Tunisia: Five Years After the Arab Spring

Tunisia: Five Years After the Arab Spring

Tunisia stands at a crossroad today. Five years after Tarek el-Tayeb Mohamed Bouazizi, the Tunisian street vendor whose self-immolation on December 17, 2010 sparked the onset of the Arab Spring, the Middle East remains in a seemingly perpetually tumultuous and uncertain period. In the midst of the Middle Eastern instability, Tunisia has managed to remain a remarkable success story with its progress toward democratic transition. It has a two-year-old constitution widely regarded as progressive and egalitarian that encourages decentralized and transparent governance. The country’s first parliamentary elections since the Arab Spring were held in October 2014 followed by presidential elections in November of the same year; two major milestones in transition to a democratic state. However, the country has been facing growing security and unemployment challenges, two very serious issues for the young Arab democracy.

Dr. Tawfik Jelassi is Professor of Strategy and Technology Management at the Institute for Management Development (IMD) school of Business Lausanne, Switzerland. He was also the Minister of Higher Education, Scientific Research, and Information & Communication Technologies in the transition government of Tunisia. Dr. Jelassi talks about Tunisia five years after the Arab Spring.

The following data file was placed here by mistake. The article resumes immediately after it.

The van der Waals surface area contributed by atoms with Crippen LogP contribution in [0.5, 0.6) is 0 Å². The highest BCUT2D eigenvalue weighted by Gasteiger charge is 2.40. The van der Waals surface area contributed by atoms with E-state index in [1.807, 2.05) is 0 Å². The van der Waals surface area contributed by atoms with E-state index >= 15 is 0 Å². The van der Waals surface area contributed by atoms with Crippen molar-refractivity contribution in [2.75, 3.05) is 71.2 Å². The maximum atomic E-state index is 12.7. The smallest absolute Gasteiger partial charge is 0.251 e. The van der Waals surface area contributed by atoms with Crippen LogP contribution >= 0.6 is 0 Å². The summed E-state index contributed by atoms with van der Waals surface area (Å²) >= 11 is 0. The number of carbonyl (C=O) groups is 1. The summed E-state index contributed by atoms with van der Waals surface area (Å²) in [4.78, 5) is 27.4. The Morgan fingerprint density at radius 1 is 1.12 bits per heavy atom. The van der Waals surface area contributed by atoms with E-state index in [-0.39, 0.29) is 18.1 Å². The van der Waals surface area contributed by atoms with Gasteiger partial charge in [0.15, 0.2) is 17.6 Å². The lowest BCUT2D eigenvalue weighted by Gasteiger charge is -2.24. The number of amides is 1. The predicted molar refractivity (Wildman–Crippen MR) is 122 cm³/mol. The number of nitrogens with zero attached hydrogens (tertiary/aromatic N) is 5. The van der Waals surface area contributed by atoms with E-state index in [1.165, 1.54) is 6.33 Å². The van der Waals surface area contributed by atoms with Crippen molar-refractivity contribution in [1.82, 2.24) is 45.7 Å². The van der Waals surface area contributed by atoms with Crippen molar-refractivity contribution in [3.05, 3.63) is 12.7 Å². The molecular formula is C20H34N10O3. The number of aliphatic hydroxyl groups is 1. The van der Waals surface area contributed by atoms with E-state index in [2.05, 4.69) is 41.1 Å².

What follows is based on a French-language interview carried out on Swiss Radio and presented to ForeignPolicyConcepts for Canadian and wider English speaking audiences.


 

What comes to your mind when you think back to five years ago in Tunisia?

It was very moving. Millions of Tunisians never thought they would see a regime change and the end of Ben Ali’s dictatorship that lasted 23 years. All of us Tunisians were enthusiastic and completely behind the objectives of the Jasmine revolution, which was also a revolution for our freedom and dignity. It was very noble. We thought we were going to build a new open, democratic and prosperous Tunisia.

What do you think about how the Tunisian model is seen as the only Arab spring revolution that succeeded?

For me, the Nobel Peace Prize awarded in October 2015 to Tunisia–thanks to dialogue and consensus between the political parties and national organizations– shows that the country was able to overcome many of the obstacles it faced starting on the 14th of January 2011. Because of our rich history, culture and a well-developed educational system, Tunisians were able to undergo a transition without taking up guns but by sitting down at the negotiation table. We were able to arrive at a consensus, which we call the national dialogue’s road map. Tunisia was also able to successfully put in place a non-partisan, technocratic government in order to finalize the democratic transition in the country.

A lot of hard work remains. What are the biggest challenges for Tunisia?

Dr. Tawfik Jelassi
Dr. Tawfik Jelassi